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    Pension Transfer Guide

    Pension Transfer and Fund Performance AdviceSometimes an individual wants to transfer the pension pot he or she has built up in one pension or several pensions into another one. This is known as a pension transfer.

    There are many reasons why you may want to consider a pension transfer. For example, if your current pension scheme is being wound up and you need to transfer you pension pot in to another scheme. Equally, you may want to consolidate your pension savings in one scheme offering low administration fees. Or, you may want to have all you pension savings benefitting from your employer’s contributions. You may also be concerned about the investment performance of your pension fund or worried about the future of the pension scheme and so want to transfer your pension pot.

    Depending on the circumstances, a pension transfer may be beneficial, such as moving funds in a personal pension with high fees to another one where the fees are lower. However, sometimes a pension transfer would not be advantageous and you could loose out financially. It is important to realise that not everyone’s circumstances are the same and what works for one person may not work for another.

    As the rules regarding pension transfers are so complex and a pension transfer may not be a good idea financially, those considering a transfer should always get professional financial advice before arranging a pension transfer.

    How a pension transfer works
    Generally speaking, most personal pensions and occupational pensions can be transferred, although this may not be the case for members of a public sector pension scheme.

    The process for transferring a pension is slightly different for final salary and defined contribution schemes.

    For final salary schemes you should request a Statement of Entitlement from the scheme administrators. Within three months you should receive transfer value for your pension. This will be guaranteed for the next three months, and if you plan to act on the transfer you must do so in writing within this guaranteed period. The scheme administrator will then process your transfer, which can take up to six months.

    The process for Pension transfers for defined contribution schemes starts with a request from the administrator for a statement of transfer value. This will be based on the current value of your pension pot. A transfer value of defined contribution scheme is not guaranteed and could fluctuate depending on the investment markets . You will need to send a written application to the scheme administrators if you decide to proceed with the transfer. They then have six months to process the transfer.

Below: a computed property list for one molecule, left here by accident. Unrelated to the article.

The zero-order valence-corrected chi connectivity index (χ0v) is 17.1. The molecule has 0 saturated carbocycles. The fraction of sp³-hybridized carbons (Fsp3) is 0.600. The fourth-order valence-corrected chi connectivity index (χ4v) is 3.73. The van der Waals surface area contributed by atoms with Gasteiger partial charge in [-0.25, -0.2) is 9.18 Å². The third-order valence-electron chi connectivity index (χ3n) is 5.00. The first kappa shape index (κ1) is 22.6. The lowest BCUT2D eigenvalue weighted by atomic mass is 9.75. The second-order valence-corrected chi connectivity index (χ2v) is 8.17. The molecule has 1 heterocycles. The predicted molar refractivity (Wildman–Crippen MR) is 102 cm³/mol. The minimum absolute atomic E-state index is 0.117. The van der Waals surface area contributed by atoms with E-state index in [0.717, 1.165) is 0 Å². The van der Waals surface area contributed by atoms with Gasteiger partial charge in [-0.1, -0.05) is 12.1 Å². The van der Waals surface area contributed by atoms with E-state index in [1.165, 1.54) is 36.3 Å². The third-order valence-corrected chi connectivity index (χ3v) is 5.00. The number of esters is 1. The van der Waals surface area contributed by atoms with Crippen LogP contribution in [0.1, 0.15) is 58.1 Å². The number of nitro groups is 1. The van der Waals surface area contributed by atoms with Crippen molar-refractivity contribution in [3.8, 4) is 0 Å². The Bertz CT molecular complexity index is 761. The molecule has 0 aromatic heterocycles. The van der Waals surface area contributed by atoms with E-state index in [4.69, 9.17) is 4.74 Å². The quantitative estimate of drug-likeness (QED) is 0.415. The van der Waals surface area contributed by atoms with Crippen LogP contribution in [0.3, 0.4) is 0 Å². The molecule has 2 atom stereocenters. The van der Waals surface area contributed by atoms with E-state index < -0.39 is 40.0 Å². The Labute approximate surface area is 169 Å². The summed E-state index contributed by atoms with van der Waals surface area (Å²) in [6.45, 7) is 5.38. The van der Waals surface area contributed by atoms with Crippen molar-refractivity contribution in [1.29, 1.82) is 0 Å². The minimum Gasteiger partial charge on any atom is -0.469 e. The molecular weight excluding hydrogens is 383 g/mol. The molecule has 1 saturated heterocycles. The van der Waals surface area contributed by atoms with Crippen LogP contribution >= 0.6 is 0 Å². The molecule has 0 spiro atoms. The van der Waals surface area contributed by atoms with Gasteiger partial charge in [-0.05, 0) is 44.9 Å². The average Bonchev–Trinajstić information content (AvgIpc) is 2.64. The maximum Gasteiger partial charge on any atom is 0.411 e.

Important points to consider with a pension transfer
    You should only proceed with a pension transfer if it will benefit you and your circumstances. Be sure to get advice before undertaking a pension transfer.

    You will be charged fees for your pension transfer and should take these costs into consideration when deciding whether or not to proceed with the transfer.

    Funds built up in a pension pot can only be transferred from one scheme to another one (or Section 32 buyout– see below), they cannot be transferred to cash or a deposit savings account.

    You should not transfer from a pension were your employer is still making contributions.
    Not all pension pots should be transferred. For example, members of final salary pension whose payment increases are linked to inflation (such as some public sector workers) should not transfer this pension.

    Not all pension schemes will accept inward transfers from other schemes. A financial advisor will be able to make sure that the pension you want to transfer will be accepted by the scheme you’ve chosen to transfer it to.

    If you are 12 months away from the pension retirement age you will not be able to transfer a pension.
    In some cases, you can transfer a pension in a Section 32 buyout policy, which may give you greater flexibility over how the funds are invested. However, you cannot make contribution to this policy and you will not receive payments from your Section 32 buyout until you retire.